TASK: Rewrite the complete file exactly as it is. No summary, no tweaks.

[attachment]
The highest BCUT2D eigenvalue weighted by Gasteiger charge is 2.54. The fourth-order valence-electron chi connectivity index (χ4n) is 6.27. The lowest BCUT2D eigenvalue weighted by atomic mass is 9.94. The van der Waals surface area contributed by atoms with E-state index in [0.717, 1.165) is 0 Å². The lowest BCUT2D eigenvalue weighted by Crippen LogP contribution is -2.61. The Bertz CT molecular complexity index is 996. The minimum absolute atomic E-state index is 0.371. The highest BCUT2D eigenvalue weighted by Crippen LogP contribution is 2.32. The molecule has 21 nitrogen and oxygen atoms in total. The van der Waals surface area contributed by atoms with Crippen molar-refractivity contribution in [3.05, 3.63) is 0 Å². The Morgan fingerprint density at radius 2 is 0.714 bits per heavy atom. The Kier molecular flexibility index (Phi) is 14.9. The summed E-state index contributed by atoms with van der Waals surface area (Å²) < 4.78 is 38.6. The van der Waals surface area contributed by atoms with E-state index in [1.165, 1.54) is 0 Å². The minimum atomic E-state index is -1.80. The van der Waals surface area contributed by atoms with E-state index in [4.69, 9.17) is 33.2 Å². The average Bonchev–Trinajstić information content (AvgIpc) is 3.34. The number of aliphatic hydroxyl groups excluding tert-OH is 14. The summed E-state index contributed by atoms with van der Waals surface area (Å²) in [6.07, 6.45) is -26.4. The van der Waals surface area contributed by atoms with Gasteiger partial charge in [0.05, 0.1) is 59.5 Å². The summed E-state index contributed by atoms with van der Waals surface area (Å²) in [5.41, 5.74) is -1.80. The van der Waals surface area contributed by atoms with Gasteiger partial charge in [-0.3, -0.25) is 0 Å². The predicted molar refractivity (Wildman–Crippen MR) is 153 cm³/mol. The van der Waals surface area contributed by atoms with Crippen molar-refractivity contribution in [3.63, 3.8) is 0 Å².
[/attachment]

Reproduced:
The highest BCUT2D eigenvalue weighted by Gasteiger charge is 2.54. The fourth-order valence-electron chi connectivity index (χ4n) is 6.27. The lowest BCUT2D eigenvalue weighted by atomic mass is 9.94. The van der Waals surface area contributed by atoms with E-state index in [0.717, 1.165) is 0 Å². The lowest BCUT2D eigenvalue weighted by Crippen LogP contribution is -2.61. The Bertz CT molecular complexity index is 996. The minimum absolute atomic E-state index is 0.371. The highest BCUT2D eigenvalue weighted by Crippen LogP contribution is 2.32. The molecule has 21 nitrogen and oxygen atoms in total. The van der Waals surface area contributed by atoms with Crippen molar-refractivity contribution in [3.05, 3.63) is 0 Å². The Morgan fingerprint density at radius 2 is 0.714 bits per heavy atom. The Kier molecular flexibility index (Phi) is 14.9. The summed E-state index contributed by atoms with van der Waals surface area (Å²) < 4.78 is 38.6. The van der Waals surface area contributed by atoms with E-state index in [1.165, 1.54) is 0 Å². The minimum atomic E-state index is -1.80. The van der Waals surface area contributed by atoms with E-state index in [4.69, 9.17) is 33.2 Å². The average Bonchev–Trinajstić information content (AvgIpc) is 3.34. The number of aliphatic hydroxyl groups excluding tert-OH is 14. The summed E-state index contributed by atoms with van der Waals surface area (Å²) in [6.07, 6.45) is -26.4. The van der Waals surface area contributed by atoms with Gasteiger partial charge in [0.05, 0.1) is 59.5 Å². The summed E-state index contributed by atoms with van der Waals surface area (Å²) in [5.41, 5.74) is -1.80. The van der Waals surface area contributed by atoms with Gasteiger partial charge in [-0.3, -0.25) is 0 Å². The predicted molar refractivity (Wildman–Crippen MR) is 153 cm³/mol. The van der Waals surface area contributed by atoms with Crippen molar-refractivity contribution in [3.63, 3.8) is 0 Å².